It certainly was not adherence to any kind of gold standard that caused the [Great Depression]. If anything, it was the lack of adherence that did. Had either we or France adhered to the gold standard, the money supply in the United States, France, and other countries on the gold standard would have increased substantially… . [Tom Humphrey and Dick Timberlake’s] emphasis of the Real Bills Doctrine complements in an important way Anna [Schwartz] and my analysis of why Fed policy was so “inept.” We stressed and discussed at great length the shift of power in the System. We did not emphasize, as in hindsight … we should have, the widespread belief in the Real Bills Doctrine on the part of those to whom the power shifted.”
Finally, Phil Gramm, economist and former chairman of the Senate Banking Committee, calls this
the most important book written on the Great Depression since Friedman and Schwartz published theirMonetary History of the United States. In originality and significance, I know of no other book that comes close in … explaining why U.S. monetary policy during the Depression allowed a financial panic, not significantly different from the Panic of 1907, to cripple the banking system, destroy a third of the money supply, and cause the most traumatic economic downturn in our history.…I strongly recommend this book to anyone who seeks to understand the economic history of America.
Gold, the Real Bills Doctrine, and the Fed is the only book in the economic literature devoted to the Real Bills Doctrine, its logic, history, strengths, weaknesses, and role in policy debates. It is also the first and only book to suggest that the Real Bills Doctrine was a key causal factor of the Great Depression and other monetary disorders of the 20thcentury. Anyone interested in understanding the causes of Great Depression, the role that prevailing economic theories played in it, and its implications for monetary policy and alternative currencies today, should regard Gold, the Real Bills Doctrine, and the Fed: Sources of Monetary Disorder, 1922 – 1938 as an absolutely essential work. You can order it here today!
As the 2020 presidential election season heats up, Federal Reserve Chairman Jerome Powell is being pushed from all sides. President Trump has castigated him for overly tight monetary policy and has implied that Powell is a “bigger enemy” than Xi Jinping. Meanwhile, William Dudley, who recently headed the Federal Reserve Bank of New York, the most important reserve bank in the system, boldly called for Powell to enter the political fray against Trump and use a tighter monetary policy to help defeat him in 2020.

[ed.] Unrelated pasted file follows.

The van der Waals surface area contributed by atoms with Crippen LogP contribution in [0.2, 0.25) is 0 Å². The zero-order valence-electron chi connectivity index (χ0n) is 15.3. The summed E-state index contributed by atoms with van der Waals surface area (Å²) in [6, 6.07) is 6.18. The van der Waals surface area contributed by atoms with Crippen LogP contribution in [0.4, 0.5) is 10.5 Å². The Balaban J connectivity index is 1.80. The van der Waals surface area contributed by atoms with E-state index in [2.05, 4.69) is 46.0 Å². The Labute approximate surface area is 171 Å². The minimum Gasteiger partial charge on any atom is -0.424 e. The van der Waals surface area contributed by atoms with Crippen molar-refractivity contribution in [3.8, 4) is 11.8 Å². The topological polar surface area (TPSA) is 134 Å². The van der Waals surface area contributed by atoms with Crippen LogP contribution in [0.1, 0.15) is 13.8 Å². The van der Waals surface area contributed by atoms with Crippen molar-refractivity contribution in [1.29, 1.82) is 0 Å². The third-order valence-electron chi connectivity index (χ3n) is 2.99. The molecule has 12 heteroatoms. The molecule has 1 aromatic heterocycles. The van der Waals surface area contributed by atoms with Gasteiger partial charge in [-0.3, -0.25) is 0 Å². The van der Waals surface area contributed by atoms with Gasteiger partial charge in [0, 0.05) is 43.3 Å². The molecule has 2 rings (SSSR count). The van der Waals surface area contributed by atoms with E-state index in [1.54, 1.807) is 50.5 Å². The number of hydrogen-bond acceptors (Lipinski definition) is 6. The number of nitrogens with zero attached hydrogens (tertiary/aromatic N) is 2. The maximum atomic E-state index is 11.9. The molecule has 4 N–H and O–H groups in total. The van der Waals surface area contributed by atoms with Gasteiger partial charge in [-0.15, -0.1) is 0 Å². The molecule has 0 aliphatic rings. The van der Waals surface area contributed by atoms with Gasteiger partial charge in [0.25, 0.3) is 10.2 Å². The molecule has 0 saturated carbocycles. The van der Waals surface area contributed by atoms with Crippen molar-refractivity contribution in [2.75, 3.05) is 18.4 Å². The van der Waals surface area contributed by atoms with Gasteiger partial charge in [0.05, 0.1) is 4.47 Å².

We’ve seen this pattern before—only this time, it’s more extreme. President Trump, like many executives before him, wants the Fed to sacrifice its independence in favor of more accommodative monetary policies, while Dudley, on the other hand, is willing to sacrifice the Fed’s independence in the short run.
The real problem is that, in our purely discretionary fiat money system, there is no rule to provide long-run guidance to monetary policymakers. This allows Congress to delegate too much power to the Fed and expect too much from it in return. In conducting monetary policy, the Fed needs to be accountable to political institutions, yet independent of political pressures to finance budget deficits or use the printing press to satisfy special interests (whether those interests take the form of a border wall or a “Green New Deal”).
Only a rule—about how to track economic stability and how and when to respond to changes in that stability—can provide that independence.
By 2016, Puerto Rico’s government was in dire financial straits. To avoid bankruptcy, Congress enacted the Puerto Rico Oversight, Management, and Economic Stability Act (“PROMESA”), creating a board responsible for restructuring the island territory’s substantial public debts. But there are serious questions regarding the constitutionality of this Financial Oversight and Management Board for Puerto Rico (the “Board”).
Under PROMESA, the president chooses six of the seven members of the Board from “secret lists submitted to [him] by the House and Senate leaders.” But in view of the Board members’ selection process and responsibilities, the U.S. Court of Appeals for the First Circuit held that they are “principal federal officers” who must be nominated by the president and confirmed by the Senate, rather than “inferior officers” whose appointment does not go through the same constitutional rigmarole.
Under the Constitution’s Appointments Clause, the president “shall nominate” principal federal officers, “and by and with the Advice and Consent of the Senate, shall appoint” them. But that is not what happened here. PROMESA’s appointment scheme raises serious separation‐of‐powers concerns because it positions the legislative branch to assume a role the Constitution exclusively reserves to the executive.
The First Circuit did not see it this way. Although it deemed the Board members “principal federal officers,” it applied an archaic doctrine to uphold their appointments. Under the “de facto officer” doctrine, acts performed by an officer that has assumed official duties without having been properly appointed to an office are valid even though it is later discovered that the officer’s appointment is legally deficient.